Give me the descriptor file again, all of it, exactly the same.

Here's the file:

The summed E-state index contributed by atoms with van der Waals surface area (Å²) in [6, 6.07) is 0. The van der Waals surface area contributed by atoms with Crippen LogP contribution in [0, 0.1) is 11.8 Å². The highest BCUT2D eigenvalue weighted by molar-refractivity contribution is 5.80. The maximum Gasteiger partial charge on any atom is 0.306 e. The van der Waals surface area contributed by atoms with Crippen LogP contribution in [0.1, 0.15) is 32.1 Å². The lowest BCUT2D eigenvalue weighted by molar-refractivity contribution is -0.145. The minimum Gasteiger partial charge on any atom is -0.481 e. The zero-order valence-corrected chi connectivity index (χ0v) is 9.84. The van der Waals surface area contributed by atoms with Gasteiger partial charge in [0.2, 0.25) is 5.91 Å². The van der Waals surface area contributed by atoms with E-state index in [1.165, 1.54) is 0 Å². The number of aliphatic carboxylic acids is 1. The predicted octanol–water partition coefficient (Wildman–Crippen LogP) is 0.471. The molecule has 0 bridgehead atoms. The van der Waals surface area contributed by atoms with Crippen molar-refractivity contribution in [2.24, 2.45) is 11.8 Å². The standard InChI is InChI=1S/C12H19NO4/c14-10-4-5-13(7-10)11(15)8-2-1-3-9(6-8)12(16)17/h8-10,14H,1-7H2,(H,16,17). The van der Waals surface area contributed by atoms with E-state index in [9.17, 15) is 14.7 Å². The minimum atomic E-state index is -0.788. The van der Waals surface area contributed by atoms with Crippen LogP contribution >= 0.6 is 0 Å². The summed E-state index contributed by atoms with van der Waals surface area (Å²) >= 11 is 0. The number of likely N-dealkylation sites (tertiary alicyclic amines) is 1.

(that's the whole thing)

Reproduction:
The summed E-state index contributed by atoms with van der Waals surface area (Å²) in [6, 6.07) is 0. The van der Waals surface area contributed by atoms with Crippen LogP contribution in [0, 0.1) is 11.8 Å². The highest BCUT2D eigenvalue weighted by molar-refractivity contribution is 5.80. The maximum Gasteiger partial charge on any atom is 0.306 e. The van der Waals surface area contributed by atoms with Crippen LogP contribution in [0.1, 0.15) is 32.1 Å². The lowest BCUT2D eigenvalue weighted by molar-refractivity contribution is -0.145. The minimum Gasteiger partial charge on any atom is -0.481 e. The zero-order valence-corrected chi connectivity index (χ0v) is 9.84. The van der Waals surface area contributed by atoms with Gasteiger partial charge in [0.2, 0.25) is 5.91 Å². The van der Waals surface area contributed by atoms with E-state index in [1.165, 1.54) is 0 Å². The number of aliphatic carboxylic acids is 1. The predicted octanol–water partition coefficient (Wildman–Crippen LogP) is 0.471. The molecule has 0 bridgehead atoms. The van der Waals surface area contributed by atoms with Crippen molar-refractivity contribution in [2.24, 2.45) is 11.8 Å². The standard InChI is InChI=1S/C12H19NO4/c14-10-4-5-13(7-10)11(15)8-2-1-3-9(6-8)12(16)17/h8-10,14H,1-7H2,(H,16,17). The van der Waals surface area contributed by atoms with E-state index in [9.17, 15) is 14.7 Å². The minimum atomic E-state index is -0.788. The van der Waals surface area contributed by atoms with Crippen LogP contribution >= 0.6 is 0 Å². The summed E-state index contributed by atoms with van der Waals surface area (Å²) >= 11 is 0. The number of likely N-dealkylation sites (tertiary alicyclic amines) is 1.